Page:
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Mini Case 8

Bull-Dog Sauce and Steel Partners

1. Why did Steel Partners fail to win its hostile takeover bid of Bull-Dog Sauce?

The most immediate reason is that it failed to convince the management team of Bull-Dog
Sauce, its shareholders, and the Japanese courts.

More fundamentally, Steel Partners represents an approach to doing business that is alien to
present-day Japan. Its main goal is to drive firms to maximize shareholder value (i.e., value
that Steel Partners can then appropriate). This clashes with the Japanese stakeholderoriented approach that tends to emphasize the interests of employees and society more
generally over those of shareholders.
This is most directly visible in the repertoire of tools hedge funds typically use to release
shareholder value. The prospect of headcount reductions, for instance, is diametrically
opposed to core values of Japanese business.

Steel Partners also represents the short-term profit orientation that has become typical of US
business. Japanese firms, by contrast, still tend to hold a long-term view, emphasizing
sustainability and survival over short-term profitability.

2. Could Steel Partners have won? If so, how?

Given its mentality, it is very difficult to see how Steel Partners could have won. A successful
approach would have required a fundamental change in mindset.

Assuming such cognitive flexibility, Steel Partners might have been more successful if it had
taken a less confrontational and more long-term approach. Instead of launching a hostile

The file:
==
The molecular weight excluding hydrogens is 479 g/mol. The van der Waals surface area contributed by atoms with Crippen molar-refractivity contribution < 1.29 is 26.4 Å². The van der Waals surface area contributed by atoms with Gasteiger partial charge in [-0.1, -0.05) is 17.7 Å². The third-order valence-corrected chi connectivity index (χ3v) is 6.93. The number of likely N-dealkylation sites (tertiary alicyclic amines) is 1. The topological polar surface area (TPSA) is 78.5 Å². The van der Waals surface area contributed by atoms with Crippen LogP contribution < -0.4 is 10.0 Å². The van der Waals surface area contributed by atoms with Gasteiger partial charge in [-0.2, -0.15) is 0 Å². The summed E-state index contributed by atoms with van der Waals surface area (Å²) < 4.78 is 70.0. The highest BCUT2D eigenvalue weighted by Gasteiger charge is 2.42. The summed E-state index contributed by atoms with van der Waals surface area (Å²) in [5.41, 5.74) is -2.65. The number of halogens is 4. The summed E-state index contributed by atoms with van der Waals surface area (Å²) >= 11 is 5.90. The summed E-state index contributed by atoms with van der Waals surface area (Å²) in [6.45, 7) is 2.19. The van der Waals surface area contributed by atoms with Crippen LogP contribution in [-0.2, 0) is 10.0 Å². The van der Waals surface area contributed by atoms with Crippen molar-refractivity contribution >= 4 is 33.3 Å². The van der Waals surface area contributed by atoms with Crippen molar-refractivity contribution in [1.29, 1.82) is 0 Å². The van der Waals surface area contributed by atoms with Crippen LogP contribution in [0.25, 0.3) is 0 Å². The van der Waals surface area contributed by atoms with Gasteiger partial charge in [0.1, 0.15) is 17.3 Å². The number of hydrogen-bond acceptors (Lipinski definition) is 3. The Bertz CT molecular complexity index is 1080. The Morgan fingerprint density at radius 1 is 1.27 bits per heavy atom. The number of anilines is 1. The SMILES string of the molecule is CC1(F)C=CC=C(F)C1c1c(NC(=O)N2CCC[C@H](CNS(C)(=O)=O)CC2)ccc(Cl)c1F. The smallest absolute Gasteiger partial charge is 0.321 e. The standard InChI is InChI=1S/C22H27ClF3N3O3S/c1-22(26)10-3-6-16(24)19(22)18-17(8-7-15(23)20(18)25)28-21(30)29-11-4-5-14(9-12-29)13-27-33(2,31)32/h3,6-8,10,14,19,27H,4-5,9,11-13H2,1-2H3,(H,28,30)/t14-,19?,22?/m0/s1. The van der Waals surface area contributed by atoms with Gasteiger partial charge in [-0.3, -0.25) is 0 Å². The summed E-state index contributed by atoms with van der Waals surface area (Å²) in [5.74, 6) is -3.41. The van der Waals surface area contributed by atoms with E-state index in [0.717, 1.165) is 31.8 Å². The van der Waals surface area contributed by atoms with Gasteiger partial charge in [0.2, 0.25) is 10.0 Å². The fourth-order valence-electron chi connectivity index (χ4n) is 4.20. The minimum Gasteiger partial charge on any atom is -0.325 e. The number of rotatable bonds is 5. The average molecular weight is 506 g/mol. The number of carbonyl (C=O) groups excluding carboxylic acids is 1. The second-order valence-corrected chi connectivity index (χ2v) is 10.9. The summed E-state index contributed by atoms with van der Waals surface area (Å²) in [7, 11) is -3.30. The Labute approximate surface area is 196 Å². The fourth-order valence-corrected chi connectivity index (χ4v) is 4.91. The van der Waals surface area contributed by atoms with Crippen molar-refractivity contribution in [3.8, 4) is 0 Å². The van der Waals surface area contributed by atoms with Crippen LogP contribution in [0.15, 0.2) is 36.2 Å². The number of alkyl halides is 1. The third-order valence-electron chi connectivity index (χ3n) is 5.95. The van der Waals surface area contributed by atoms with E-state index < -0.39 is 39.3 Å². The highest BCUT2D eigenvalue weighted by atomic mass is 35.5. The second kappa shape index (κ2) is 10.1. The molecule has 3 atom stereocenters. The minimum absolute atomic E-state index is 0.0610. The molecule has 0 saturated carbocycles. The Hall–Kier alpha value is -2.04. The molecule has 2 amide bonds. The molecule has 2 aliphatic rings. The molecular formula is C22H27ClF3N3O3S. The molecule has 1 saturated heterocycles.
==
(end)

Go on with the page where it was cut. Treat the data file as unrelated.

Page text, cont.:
takeover bid, it might have tried to establish a working relationship with management and to
establish a longer-term strategy to serve the aims of both sides.
It might also have tried to build good atmosphere among the other shareholders, explaining
its post-acquisition plans and thus establishing trust that it was not just out for short-term

3. What are the implications for foreign businesses in Japan? For foreign investors?

For foreign businesses, the main implication is with respect to cooperating with Japanese
firms, e.g., in joint ventures or in long-term supplier-buyer relationships. Here, it is important
to understand the underlying rationale and resultant objectives of the Japanese partner. The
larger the contrast, the more carefully these issues need to be managed.
In general, continental European companies will tend to face less of a problem because their
business rationale is reasonably similar to that held by Japanese companies. Anglo-Saxon
firms will tend to face the biggest challenges.

For foreign investors in Japan, the key message is that they should not expect the same
single-minded focus on shareholder value that one would find in the United States. This
obviously has implications for the attractiveness of investment opportunities. What may
look like value stock in the US (and can be highly profitable there) may never appreciate
substantially in Japan.